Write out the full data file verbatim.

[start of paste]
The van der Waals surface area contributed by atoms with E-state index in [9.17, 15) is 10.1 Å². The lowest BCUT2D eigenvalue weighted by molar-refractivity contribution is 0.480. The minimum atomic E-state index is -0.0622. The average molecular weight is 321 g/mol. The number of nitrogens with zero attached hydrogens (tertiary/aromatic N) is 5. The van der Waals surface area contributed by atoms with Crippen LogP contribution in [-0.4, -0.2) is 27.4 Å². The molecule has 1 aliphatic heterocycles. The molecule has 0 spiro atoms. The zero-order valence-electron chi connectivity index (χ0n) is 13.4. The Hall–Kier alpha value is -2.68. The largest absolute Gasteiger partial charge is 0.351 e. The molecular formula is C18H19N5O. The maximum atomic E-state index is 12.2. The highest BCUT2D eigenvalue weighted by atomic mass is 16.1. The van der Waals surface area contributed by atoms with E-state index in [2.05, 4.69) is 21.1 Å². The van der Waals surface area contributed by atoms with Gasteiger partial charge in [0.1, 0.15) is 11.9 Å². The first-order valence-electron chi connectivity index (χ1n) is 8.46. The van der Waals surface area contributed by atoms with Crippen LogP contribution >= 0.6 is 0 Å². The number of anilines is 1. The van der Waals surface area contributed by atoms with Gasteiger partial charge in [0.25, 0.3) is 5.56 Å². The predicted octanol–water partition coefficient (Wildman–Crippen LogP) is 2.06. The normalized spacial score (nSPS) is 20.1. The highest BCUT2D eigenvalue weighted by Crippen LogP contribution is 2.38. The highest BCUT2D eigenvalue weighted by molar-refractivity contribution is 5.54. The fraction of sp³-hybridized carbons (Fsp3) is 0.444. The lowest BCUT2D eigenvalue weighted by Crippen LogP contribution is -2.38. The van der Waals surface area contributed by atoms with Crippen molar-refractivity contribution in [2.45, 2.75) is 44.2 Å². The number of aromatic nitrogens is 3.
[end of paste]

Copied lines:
The van der Waals surface area contributed by atoms with E-state index in [9.17, 15) is 10.1 Å². The lowest BCUT2D eigenvalue weighted by molar-refractivity contribution is 0.480. The minimum atomic E-state index is -0.0622. The average molecular weight is 321 g/mol. The number of nitrogens with zero attached hydrogens (tertiary/aromatic N) is 5. The van der Waals surface area contributed by atoms with Crippen LogP contribution in [-0.4, -0.2) is 27.4 Å². The molecule has 1 aliphatic heterocycles. The molecule has 0 spiro atoms. The zero-order valence-electron chi connectivity index (χ0n) is 13.4. The Hall–Kier alpha value is -2.68. The largest absolute Gasteiger partial charge is 0.351 e. The molecular formula is C18H19N5O. The maximum atomic E-state index is 12.2. The highest BCUT2D eigenvalue weighted by atomic mass is 16.1. The van der Waals surface area contributed by atoms with E-state index in [2.05, 4.69) is 21.1 Å². The van der Waals surface area contributed by atoms with Gasteiger partial charge in [0.1, 0.15) is 11.9 Å². The first-order valence-electron chi connectivity index (χ1n) is 8.46. The van der Waals surface area contributed by atoms with Crippen LogP contribution >= 0.6 is 0 Å². The number of anilines is 1. The van der Waals surface area contributed by atoms with Gasteiger partial charge in [0.25, 0.3) is 5.56 Å². The predicted octanol–water partition coefficient (Wildman–Crippen LogP) is 2.06. The normalized spacial score (nSPS) is 20.1. The highest BCUT2D eigenvalue weighted by Crippen LogP contribution is 2.38. The highest BCUT2D eigenvalue weighted by molar-refractivity contribution is 5.54. The fraction of sp³-hybridized carbons (Fsp3) is 0.444. The lowest BCUT2D eigenvalue weighted by Crippen LogP contribution is -2.38. The van der Waals surface area contributed by atoms with Crippen molar-refractivity contribution in [2.45, 2.75) is 44.2 Å². The number of aromatic nitrogens is 3.